24 Hours of Le Mans: Brembo illustrates the 4,200+ braking points in 24 hours


 LMP1 and LM GTE Pro use of Brembo brakes at the 24 Hours of Le Mans


The Circuit de la Sarthe (France) will host the 87th edition of the 24 Hours of Le Mans, which is the 8th and last race of the 2018-2019 FIA World Endurance Championship, on 15 and 16 June.

In the tally of achievements garnered over a driver’s career, winning the legendary 24 Hours of Le Mans in France counts much more than triumphing in a World Championship.

The 62 cars at the starting line are separated into 4 categories: LMP1 and LMP2 are the two categories set aside for prototypes, while LM GTE Pro and LM GTE AM are the two categories reserved for series production cars. According to Brembo technicians, who have more than twenty years of experience in the 24 Hours of Le Mans, the Circuit de la Sarthe challenges the braking systems of each category differently during the 24 hours of racing.

Therefore, the braking systems are characterised by variations in technical solutions and amount of stress.




Brake use during the GP

Even though it is a very long track, especially when compared to those used in Formula 1, the cars brake only 11 times each lap. The time the LMP1 cars spend braking totals 15% of the duration of the race, which is about three hours and fifteen minutes. This means that at the 24 Hours of Le Mans, the prototype braking systems are used as much as 12 Formula 1 GP races. For the LM GTE Pro cars, which according to regulations have very sophisticated braking systems, the brakes are used 17% of the time or for more than 4 hours. 

Outstanding numbers that demonstrates how the braking systems on the cars competing in the 24 Hours of Le Mans have to guarantee the greatest possible performance while also providing the utmost in reliability. So, Brembo considers this race the ideal test bench for technical solution developments; once these developments pass the test here, they can be transferred to street cars.

The numbers for deceleration are also different: the LMP1 drivers face an average deceleration of 2.3 g per lap; the LM GTE Pro drivers stop, so to speak, at 1.6 g. Another measurement of the effort drivers and braking systems are required to give is the load applied to the brake pedal: up to 800 kg (1,764 lbs) per lap. Taking into consideration the last edition of the race, the winning team (Toyota TS050 Hybrid with Brembo brakes) completed 388 laps, which means the three drivers applied an overall load of 310 tonnes.

The amount of energy dissipated in braking by the best LM GTE Pro drivers during the entire 24 Hours of Le Mans is 354-360 kWh. 




The most challenging stops

​Of the 11 braking sections on the Circuit de la Sarthe, only 6 are classified by the Brembo technicians as very difficult on the brakes, but 4 are of medium-difficulty and 1 is light. The most challenging is the Arche Chicane who interrupt the Mulsanne Straight: the LMP1 cars arrive at 335 km/h (208 mph) and brake for 3.21 seconds to go down to 111 km/h (69 mph) in just 195 meters (640 feet). The drivers apply 105 kg (231 lbs) of force on the pedal and face a deceleration of 3.21 g. The LM GTE Pro cars, on the other hand, peak at a velocity of 'just' 296 km/h (184 mph) because they are less powerful and heavier, and are not equipped with carbon brakes.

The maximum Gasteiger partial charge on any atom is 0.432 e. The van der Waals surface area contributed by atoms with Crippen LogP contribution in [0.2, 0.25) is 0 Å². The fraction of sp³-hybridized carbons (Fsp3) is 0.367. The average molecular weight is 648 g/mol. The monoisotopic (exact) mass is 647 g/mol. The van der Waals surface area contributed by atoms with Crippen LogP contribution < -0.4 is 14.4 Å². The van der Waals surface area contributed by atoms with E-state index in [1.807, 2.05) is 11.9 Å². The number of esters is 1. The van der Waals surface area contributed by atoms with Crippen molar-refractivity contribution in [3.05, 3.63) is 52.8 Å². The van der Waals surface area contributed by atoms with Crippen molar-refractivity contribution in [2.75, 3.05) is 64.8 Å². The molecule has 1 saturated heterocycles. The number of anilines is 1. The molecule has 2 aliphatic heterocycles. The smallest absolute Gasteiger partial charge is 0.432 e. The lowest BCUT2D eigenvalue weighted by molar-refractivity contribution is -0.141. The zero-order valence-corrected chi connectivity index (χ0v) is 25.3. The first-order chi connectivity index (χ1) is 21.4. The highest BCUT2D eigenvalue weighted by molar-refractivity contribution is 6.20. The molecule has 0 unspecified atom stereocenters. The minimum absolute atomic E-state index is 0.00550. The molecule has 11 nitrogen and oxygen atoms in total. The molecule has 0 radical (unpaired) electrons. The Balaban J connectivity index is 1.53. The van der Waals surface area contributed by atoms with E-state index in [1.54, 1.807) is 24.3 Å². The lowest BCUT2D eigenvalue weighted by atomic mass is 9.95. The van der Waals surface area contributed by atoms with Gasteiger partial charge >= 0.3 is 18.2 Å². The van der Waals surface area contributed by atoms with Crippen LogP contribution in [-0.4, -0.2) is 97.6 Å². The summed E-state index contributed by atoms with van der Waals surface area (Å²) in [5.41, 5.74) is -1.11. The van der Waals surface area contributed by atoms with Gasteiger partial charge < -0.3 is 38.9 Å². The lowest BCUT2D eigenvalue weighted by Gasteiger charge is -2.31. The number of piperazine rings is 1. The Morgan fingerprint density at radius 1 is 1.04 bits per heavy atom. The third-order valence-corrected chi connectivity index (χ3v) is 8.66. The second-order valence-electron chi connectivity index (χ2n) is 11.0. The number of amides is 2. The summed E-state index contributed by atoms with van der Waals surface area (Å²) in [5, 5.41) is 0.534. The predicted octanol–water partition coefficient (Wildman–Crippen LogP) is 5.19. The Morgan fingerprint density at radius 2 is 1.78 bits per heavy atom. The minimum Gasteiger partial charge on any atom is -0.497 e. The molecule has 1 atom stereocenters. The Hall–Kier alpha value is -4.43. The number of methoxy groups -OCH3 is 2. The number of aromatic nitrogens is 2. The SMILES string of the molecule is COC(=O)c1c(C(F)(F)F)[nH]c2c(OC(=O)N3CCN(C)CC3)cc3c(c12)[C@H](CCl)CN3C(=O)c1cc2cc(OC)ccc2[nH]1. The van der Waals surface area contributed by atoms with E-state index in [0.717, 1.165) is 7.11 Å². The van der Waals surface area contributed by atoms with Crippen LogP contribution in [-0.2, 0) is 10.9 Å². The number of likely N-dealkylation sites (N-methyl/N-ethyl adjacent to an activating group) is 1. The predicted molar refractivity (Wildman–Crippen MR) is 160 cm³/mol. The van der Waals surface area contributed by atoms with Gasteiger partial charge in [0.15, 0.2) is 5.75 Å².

The braking section that follows, on the same straight, is the Florandiére Chicane, is hard on the brakes too. The LMP1 cars go from 325 km/h (202 mph) to 125 km/h (78 mph) in 2.6 seconds, during which they travel 174 meters (571 feet). 




The Ford Chicanes, little before the finish line, also have to be counted among the most stressful braking sections for the braking systems.
These curves require the LMP1 cars to use their brakes for the most time, a good 5.5 seconds, and over the longest braking space, as much as 269 metres (883 feet) to drop from 285 km/h (177 mph) to 100 km/h (62 mph). The load on the pedal amounts to 88 kg (194 lbs) and the deceleration is 2.07 g.

On the contrary, the braking space for the LM GTE Pro cars is more limited with respect to the prototypes because they don't come into the turns as fast: only 183 meters (600 feet) are needed because they are going 257 km/h (160 mph) at the beginning of the turns and 97 km/h (60 mph) when they come out. The most relevant curve that presents a mid-level difficulty on the brakes is the Mulsanne.
The LMP1 cars undergo a drop in velocity of almost 220 km/h (137 mph), the highest on the track, going from 321 km/h (199 mph) to 86 km/h (53 mph). The average deceleration is 3.01 g and they brake for 188 meters (617 feet).

The LM GTE Pro cars go from 281 km/h (175 mph) to 80 km/h (50 mph) in 310 meters (1,017 feet). The braking section at the Maison Blanche requires a modest use of the brakes. 

The LMP1 cars go from 264 km/h (164 mph) to 221 km/h (137 mph) in 1.5 seconds, while the LM GTE Pro cars drop from 217 km/h (135 mph) to 193 km/h (120 mph) in 2 seconds. While they may seem moderate, both categories still surpass 100 meters (328 feet) in length: 105.5 meters (346 feet) for the LMP1 cars and 107 meters (351 feet) for the LM GTE Pro cars.




​Brembo Victories

The prototypes equipped with Brembo brakes have won 27 of the last 30 editions of the 24 Hours of Le Mans. The most winning manufacturer with Brembo is Audi, which has won 13 races, followed by Porsche with 8. Peugeot, McLaren, Mazda and Mercedes have also been successful at the 24 Hours of Le Mans with the help of Brembo. The most winning driver is Danish Tom Kristensen, who earned 8 victories with Brembo brakes.